intercalate

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English[edit]

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Etymology[edit]

Borrowed from Latin intercalātus, perfect passive participle of intercalō.

Verb[edit]

intercalate (third-person singular simple present intercalates, present participle intercalating, simple past and past participle intercalated)

  1. To insert an extra, leap, day into a calendar in order to maintain synchrony with natural phenomena.
    • 1844, Ralph Waldo Emerson, Essays: Second Series, ch. 2:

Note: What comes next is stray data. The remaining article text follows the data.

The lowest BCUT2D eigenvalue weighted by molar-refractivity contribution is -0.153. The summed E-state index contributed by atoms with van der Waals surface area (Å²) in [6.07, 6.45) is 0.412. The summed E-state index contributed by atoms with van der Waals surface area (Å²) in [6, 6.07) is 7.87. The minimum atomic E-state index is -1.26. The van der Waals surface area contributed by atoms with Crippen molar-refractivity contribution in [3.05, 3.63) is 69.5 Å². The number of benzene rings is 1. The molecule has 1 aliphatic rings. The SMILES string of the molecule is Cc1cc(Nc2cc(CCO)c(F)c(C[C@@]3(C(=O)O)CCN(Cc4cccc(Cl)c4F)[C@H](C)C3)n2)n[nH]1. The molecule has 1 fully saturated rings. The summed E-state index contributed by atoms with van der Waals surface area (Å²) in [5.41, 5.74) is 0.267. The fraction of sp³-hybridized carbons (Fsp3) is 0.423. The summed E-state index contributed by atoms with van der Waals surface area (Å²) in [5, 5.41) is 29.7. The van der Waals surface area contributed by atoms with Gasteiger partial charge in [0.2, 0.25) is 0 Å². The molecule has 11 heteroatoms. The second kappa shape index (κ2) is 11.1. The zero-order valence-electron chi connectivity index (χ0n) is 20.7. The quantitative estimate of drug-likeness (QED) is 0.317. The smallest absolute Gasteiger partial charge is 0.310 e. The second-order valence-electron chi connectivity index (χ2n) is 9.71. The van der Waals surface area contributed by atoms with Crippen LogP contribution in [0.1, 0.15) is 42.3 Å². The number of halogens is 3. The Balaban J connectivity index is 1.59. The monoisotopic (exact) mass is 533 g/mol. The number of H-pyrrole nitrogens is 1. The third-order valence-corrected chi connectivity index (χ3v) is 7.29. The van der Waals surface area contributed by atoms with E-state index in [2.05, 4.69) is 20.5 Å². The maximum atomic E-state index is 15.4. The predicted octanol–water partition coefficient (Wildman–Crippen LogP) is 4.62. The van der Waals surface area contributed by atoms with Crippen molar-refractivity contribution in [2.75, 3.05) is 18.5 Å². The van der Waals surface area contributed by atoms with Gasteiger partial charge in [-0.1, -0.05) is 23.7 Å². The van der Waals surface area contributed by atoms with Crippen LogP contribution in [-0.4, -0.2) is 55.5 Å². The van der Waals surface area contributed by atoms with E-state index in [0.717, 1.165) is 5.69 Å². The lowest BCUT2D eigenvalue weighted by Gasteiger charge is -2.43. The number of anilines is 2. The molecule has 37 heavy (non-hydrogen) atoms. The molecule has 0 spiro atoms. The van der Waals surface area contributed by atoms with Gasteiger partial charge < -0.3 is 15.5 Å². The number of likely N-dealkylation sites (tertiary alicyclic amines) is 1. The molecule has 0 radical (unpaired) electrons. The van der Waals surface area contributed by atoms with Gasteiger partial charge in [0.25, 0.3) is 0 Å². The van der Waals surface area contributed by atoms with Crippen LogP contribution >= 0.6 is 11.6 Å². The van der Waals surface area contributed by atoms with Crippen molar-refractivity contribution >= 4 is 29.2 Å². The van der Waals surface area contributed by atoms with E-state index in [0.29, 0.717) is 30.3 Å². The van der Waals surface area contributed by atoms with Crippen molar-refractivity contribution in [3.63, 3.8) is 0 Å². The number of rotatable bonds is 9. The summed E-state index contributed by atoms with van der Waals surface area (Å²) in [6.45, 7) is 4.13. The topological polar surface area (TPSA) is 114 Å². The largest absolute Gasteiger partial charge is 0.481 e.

'[T]is wonderful where or when we ever got anything of this which we call wisdom, poetry, virtue. We never got it on any dated calendar day. Some heavenly days must have been intercalated somewhere.
  2. To insert an extra month into a calendar for the same purpose. The Hebrew calendar has such a month.
  3. (molecular biology) To insert a substance between two or more molecules, bases, cells, or tissues.

Translations[edit]

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Derived terms[edit]

See also[edit]


Italian[edit]

Verb[edit]

intercalate

  1. second-person plural present indicative of intercalare
  2. second-person plural imperative of intercalare
  3. feminine plural of intercalato

Anagrams[edit]


Latin[edit]

Verb[edit]

intercalāte

  1. second-person plural present active imperative of intercalō